|Publication number||US6265108 B1|
|Application number||US 09/453,116|
|Publication date||Jul 24, 2001|
|Filing date||Dec 2, 1999|
|Priority date||Dec 2, 1999|
|Publication number||09453116, 453116, US 6265108 B1, US 6265108B1, US-B1-6265108, US6265108 B1, US6265108B1|
|Inventors||Subhas Chandra Chalasani|
|Original Assignee||Subhas Chandra Chalasani|
|Export Citation||BiBTeX, EndNote, RefMan|
|Patent Citations (2), Referenced by (10), Classifications (32), Legal Events (5)|
|External Links: USPTO, USPTO Assignment, Espacenet|
The present invention relates to valve regulated lead-acid batteries, and more particularly to a battery having a flooded electrolyte condition with improved battery life.
Based on the quantity of acid present in a battery, lead-acid batteries are classified as either flooded or starved electrolyte batteries. In flooded batteries, acid is in excess which is also referred to as free acid. Whereas, in starved electrolyte batteries there is no excess or free acid. Starved batteries are designed such that all the acid in the battery is immobilized in the plates and in either the separators or in gel form. Where the acid is immobilized in the separators, the battery is referred to as an absorbed glass matrix (AGM) battery. Where the acid is immobilized in the gel form, the battery is referred to as a gel type battery.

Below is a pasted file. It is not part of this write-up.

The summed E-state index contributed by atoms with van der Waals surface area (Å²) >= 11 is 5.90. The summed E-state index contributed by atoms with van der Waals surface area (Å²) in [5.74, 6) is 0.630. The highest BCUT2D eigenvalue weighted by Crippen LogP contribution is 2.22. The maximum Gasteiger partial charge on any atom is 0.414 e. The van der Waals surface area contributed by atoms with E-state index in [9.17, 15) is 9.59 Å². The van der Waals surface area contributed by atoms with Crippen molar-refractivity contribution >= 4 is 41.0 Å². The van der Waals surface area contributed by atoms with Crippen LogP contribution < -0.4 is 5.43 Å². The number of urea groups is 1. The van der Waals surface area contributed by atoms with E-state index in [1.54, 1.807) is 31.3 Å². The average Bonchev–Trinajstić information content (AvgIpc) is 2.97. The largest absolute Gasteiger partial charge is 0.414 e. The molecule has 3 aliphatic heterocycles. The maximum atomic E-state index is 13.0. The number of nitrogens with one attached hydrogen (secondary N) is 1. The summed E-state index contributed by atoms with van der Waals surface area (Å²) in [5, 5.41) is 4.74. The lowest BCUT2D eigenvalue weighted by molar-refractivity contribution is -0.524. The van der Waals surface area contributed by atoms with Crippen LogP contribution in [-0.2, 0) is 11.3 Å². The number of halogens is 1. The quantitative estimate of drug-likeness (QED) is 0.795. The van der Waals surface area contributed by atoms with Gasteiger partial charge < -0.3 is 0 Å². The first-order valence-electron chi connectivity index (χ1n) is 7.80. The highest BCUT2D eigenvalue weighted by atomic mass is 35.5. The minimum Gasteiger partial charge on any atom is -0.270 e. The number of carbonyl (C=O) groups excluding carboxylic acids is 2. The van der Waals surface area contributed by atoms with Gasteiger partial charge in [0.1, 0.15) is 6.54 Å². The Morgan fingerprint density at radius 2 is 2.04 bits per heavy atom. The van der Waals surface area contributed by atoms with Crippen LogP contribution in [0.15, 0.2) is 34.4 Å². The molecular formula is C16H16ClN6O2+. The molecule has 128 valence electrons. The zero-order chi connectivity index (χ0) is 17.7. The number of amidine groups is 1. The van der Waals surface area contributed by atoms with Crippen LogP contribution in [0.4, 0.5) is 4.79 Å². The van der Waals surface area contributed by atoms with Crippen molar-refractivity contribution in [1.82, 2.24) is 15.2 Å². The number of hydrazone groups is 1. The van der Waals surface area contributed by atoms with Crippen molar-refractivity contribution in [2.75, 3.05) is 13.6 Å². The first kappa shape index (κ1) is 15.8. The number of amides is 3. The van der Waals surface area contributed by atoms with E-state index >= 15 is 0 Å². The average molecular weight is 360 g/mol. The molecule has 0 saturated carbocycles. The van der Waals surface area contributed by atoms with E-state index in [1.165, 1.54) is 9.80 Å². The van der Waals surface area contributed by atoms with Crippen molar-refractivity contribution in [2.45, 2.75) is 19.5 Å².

A valve regulated lead-acid (VRLA) battery is a starved electrolyte AGM type battery and has a safety valve which prevents excessive build up of gas pressure inside the battery. A key for the successful operation of a VRLA battery is the oxygen recombination reaction which prevents the water loss from a battery by recombining the oxygen and by suppressing hydrogen gas liberation at the negative electrode. The starved acid design of the battery facilitates the oxygen recombination reaction. The recombination reactions are facilitated by the starved acid or electrolyte condition where the electrolyte is immobilized in glass separators disposed between the plates of the battery.
VRLA batteries have numerous advantages over their counterpart flooded batteries, such as, for example, low maintenance, ease of handling, and high power density. However, deficiencies in VRLA batteries include: a) recombination reactions tend to generate excessive heat and accelerate thermal runaway processes; b) under uncontrolled environments, VRLA batteries dry out since the batteries have a limited amount of electrolyte; c) low heat dissipation; and d) self discharge of the negative electrode leads to premature capacity loss and battery failure. These deficiencies are unique to VRLA batteries.
A need has thus arisen for an improved VRLA battery designed for longer life.